| Uniform issue
Islamabad, Sept. 18: Pakistan President Pervez Musharraf has promised to give up his title of army chief of staff if he is re-elected as President, his lawyer Sharifuddin Pirzada told the supreme court today.
Musharraf would step down from his army post after the election but before taking the oath of office for a new five-year term, Pirzada said.
The President’s assurance comes after the supreme court yesterday took up six challenges from Musharraf’s opponents against his bid for re-election and against his keeping the two offices of President and army chief.
“If elected for the second term, President Pervez Musharraf shall relinquish office of the chief of army staff soon after the election, but before taking oath of office of the President for the next term,” Pirzada said.
Reading from a statement on behalf of Musharraf, Pirzada said the election commissioner should now scrutinise Musharraf’s nomination papers independently and in accordance with the law.
Pirzada’s statement was immediately met both with criticism and scepticism by Opposition lawyers and political parties, who questioned whether the general would hold to any such promises and what he would do if not reelected.
Outside the court, Dr Tariq Hassan, an Opposition lawyer and the former head of the Securities and Exchange Commission of Pakistan, said the statement was “steeped in malafidies” and “political blackmailing”.
“The uniform will have a bearing on the elections, on the political process,” he said. “So, the timing of taking off the uniform is itself suspect.”
“What is he going to do if he is not re-elected'” Hassan asked. “Is he going to declare martial law' Is he going to declare emergency then' We don’t know.”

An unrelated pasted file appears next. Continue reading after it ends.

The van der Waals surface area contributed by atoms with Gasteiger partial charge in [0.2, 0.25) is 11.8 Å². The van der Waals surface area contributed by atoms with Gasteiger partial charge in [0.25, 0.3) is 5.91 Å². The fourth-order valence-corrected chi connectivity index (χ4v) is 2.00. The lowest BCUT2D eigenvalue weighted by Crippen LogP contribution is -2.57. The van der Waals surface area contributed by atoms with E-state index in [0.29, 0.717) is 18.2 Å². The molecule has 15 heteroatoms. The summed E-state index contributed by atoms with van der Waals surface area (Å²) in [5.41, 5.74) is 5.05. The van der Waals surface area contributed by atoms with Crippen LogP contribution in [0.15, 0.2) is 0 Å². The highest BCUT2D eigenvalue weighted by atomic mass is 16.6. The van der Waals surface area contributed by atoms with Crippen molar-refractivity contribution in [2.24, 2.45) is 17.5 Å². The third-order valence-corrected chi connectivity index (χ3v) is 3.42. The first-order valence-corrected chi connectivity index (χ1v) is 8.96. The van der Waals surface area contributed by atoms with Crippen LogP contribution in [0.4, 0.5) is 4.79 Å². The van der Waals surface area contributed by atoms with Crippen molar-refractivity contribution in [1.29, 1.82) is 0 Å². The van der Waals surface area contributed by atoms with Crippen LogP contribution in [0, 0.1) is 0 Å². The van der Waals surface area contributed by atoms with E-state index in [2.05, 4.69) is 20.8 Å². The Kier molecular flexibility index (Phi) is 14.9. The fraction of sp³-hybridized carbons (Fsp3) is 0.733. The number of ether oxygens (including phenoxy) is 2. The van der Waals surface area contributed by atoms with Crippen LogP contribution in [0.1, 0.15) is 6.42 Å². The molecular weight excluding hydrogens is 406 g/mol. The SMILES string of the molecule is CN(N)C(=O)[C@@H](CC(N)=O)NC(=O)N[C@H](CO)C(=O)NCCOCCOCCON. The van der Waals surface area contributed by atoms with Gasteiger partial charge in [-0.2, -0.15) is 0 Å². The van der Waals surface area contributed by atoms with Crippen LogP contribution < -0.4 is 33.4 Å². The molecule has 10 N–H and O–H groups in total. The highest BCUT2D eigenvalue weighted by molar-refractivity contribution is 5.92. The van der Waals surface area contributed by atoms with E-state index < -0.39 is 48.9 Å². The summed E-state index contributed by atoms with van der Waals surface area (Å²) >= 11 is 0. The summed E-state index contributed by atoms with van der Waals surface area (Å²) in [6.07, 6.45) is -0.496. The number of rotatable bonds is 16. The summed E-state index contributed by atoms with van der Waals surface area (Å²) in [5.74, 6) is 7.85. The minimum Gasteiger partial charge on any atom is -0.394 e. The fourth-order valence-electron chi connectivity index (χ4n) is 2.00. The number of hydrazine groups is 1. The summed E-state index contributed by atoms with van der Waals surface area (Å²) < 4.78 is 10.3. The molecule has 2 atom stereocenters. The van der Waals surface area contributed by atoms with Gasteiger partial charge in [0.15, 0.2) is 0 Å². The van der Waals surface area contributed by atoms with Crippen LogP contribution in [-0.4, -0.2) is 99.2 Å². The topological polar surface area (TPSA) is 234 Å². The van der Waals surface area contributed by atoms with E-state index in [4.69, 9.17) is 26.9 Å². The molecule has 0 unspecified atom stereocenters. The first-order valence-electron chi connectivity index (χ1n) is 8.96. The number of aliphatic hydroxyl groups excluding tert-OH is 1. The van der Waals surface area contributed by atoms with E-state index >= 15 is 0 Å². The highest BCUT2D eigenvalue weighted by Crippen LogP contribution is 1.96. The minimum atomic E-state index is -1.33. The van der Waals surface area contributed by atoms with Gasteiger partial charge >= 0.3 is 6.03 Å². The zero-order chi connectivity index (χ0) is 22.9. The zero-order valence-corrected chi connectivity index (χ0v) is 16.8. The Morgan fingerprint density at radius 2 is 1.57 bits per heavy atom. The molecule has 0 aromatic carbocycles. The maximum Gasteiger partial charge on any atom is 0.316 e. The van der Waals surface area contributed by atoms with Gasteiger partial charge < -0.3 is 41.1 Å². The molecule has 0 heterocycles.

Zaffar Abbas, resident editor in Islamabad for the Dawn newspaper, said the general’s decision had sent a message to the court that he planned to restore civilian rule and was a coded appeal to Bhutto, who plans to make a triumphant return to Pakistan on October 18, for support after parliamentary elections due by January.
For months, Musharraf and Bhutto have been discussing a possible power-sharing deal, but talks have stalled amid opposition from hard-liners in the ruling coalition who could be eclipsed if Bhutto’s liberal Pakistan People’s Party (PPP) wins the general election.
However, Bhutto’s party reacted icily to today’s announcement.
“We cannot accept a uniformed President.... Musharraf’s decision to get himself re-elected in uniform is both unconstitutional and undemocratic,” PPP central information secretary Sherry Rehman said in Islamabad.
She said that her party opposes Musharraf’s re-election from the present parliament as unconstitutional on two grounds. Firstly, an army chief cannot contest presidential elections and secondly even after retiring an army chief has to wait two years to contest polls.